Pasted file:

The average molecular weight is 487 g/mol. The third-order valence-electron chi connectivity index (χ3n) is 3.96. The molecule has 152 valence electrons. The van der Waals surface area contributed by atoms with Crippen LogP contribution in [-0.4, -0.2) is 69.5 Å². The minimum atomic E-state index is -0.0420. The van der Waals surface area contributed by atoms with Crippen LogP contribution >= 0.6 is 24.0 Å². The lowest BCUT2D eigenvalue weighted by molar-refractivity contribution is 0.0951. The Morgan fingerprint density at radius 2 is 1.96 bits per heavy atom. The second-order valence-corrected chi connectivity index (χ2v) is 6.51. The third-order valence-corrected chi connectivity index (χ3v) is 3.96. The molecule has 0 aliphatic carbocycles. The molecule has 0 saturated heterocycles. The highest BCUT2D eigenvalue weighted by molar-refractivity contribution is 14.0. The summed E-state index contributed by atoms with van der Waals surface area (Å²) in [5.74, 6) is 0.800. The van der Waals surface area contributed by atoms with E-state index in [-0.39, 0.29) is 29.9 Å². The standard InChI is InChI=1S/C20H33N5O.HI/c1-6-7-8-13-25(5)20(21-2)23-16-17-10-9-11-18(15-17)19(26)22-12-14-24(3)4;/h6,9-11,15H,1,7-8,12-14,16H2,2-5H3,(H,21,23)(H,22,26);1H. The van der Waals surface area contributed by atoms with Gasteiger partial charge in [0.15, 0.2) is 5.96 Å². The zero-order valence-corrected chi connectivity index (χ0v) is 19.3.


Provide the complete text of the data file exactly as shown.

The average molecular weight is 487 g/mol. The third-order valence-electron chi connectivity index (χ3n) is 3.96. The molecule has 152 valence electrons. The van der Waals surface area contributed by atoms with Crippen LogP contribution in [-0.4, -0.2) is 69.5 Å². The minimum atomic E-state index is -0.0420. The van der Waals surface area contributed by atoms with Crippen LogP contribution >= 0.6 is 24.0 Å². The lowest BCUT2D eigenvalue weighted by molar-refractivity contribution is 0.0951. The Morgan fingerprint density at radius 2 is 1.96 bits per heavy atom. The second-order valence-corrected chi connectivity index (χ2v) is 6.51. The third-order valence-corrected chi connectivity index (χ3v) is 3.96. The molecule has 0 aliphatic carbocycles. The molecule has 0 saturated heterocycles. The highest BCUT2D eigenvalue weighted by molar-refractivity contribution is 14.0. The summed E-state index contributed by atoms with van der Waals surface area (Å²) in [5.74, 6) is 0.800. The van der Waals surface area contributed by atoms with E-state index in [-0.39, 0.29) is 29.9 Å². The standard InChI is InChI=1S/C20H33N5O.HI/c1-6-7-8-13-25(5)20(21-2)23-16-17-10-9-11-18(15-17)19(26)22-12-14-24(3)4;/h6,9-11,15H,1,7-8,12-14,16H2,2-5H3,(H,21,23)(H,22,26);1H. The van der Waals surface area contributed by atoms with Gasteiger partial charge in [0.15, 0.2) is 5.96 Å². The zero-order valence-corrected chi connectivity index (χ0v) is 19.3.